During her career, she has mentored many undergraduate students, graduate students, fellows and visiting faculty, most of whom applied for and obtained extramural grants to support their training. She was named Graduate Faculty Member of the Year by the UAMS Graduate School in 2014 for her record of mentoring research trainees.

Rusch received her doctorate from the Mayo Clinic (University of Minnesota) and completed post-doctoral fellowships in pharmacology at the University of Iowa and in physiology and biophysics at the University of Cincinnati. Rusch served in the U.S. Army Reserves from 1979-1984, where she achieved the rank of captain before starting her academic career at the Medical College of Wisconsin.

Mary Kathryn (Kate) Stewart, M.D., M.P.H.

Community Engagement


Mary Kathryn “Kate” Stewart, M.D., M.P.H., directs TRI’s Community Engagement program. In this capacity she oversees activities fostering collaboration and partnerships involving community members and organizations, patients and families, and clinician stakeholders to address health issues that are vital to translational research.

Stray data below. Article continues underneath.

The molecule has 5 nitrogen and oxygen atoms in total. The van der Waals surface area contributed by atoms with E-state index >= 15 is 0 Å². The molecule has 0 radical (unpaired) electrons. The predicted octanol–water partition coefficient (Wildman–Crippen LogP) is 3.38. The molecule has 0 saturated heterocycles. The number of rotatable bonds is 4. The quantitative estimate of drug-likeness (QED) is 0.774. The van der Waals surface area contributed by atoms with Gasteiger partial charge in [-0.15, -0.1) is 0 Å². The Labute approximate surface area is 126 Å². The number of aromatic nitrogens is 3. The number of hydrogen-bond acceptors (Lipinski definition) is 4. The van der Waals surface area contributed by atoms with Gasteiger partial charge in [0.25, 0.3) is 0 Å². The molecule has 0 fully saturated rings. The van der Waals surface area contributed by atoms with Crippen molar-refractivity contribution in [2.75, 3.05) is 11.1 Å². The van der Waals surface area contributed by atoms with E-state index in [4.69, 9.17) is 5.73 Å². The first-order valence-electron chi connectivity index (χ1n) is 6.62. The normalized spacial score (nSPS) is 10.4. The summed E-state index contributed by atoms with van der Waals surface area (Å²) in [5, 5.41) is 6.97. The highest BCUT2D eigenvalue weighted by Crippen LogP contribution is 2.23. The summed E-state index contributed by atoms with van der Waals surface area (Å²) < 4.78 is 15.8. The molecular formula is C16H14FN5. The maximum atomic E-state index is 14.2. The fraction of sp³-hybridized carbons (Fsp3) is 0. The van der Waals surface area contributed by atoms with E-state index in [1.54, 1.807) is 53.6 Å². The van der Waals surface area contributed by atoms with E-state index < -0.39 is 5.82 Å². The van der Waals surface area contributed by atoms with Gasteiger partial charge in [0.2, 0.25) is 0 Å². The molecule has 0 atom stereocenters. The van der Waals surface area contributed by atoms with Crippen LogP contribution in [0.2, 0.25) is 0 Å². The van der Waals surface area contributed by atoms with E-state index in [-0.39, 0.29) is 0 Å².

Stewart, a professor of health policy and management in the UAM Fay W. Boozman College of Public Health (COPH), directs the Office of Community-Based Public Health and leads the community engagement efforts of the Arkansas Center for Health Disparities and the Arkansas Prevention Research Center at COPH. Through these leadership roles she has partnered with communities to create infrastructure for community-engaged research with support from the National Institutes of Health, federal Centers for Disease Control and Prevention, federal Health Resources and Services Administration, the U.S. Department of Agriculture, Centers for Medicare and Medicaid Services, and the Robert Wood Johnson Foundation. She has more than 20 years of experience engaging communities, both domestically and internationally, in research and interdisciplinary efforts to improve public health. Her efforts have led to policy changes related to access to care, community health workers, and long-term care.

Stewart earned her medical degree from UAMS and obtained a Master of Public Health with a concentration in international health from Johns Hopkins University in Baltimore. Her postgraduate training included a residency in preventive medicine and a fellowship in health and child survival, both from Johns Hopkins. Prior to joining the UAMS faculty in 1997, she spent nearly a decade working internationally in the Matlab Maternal and Child Health and Family Program in Bangladesh and for the Demographic and Health Surveys Program in Namibia, the Philippines and Ethiopia.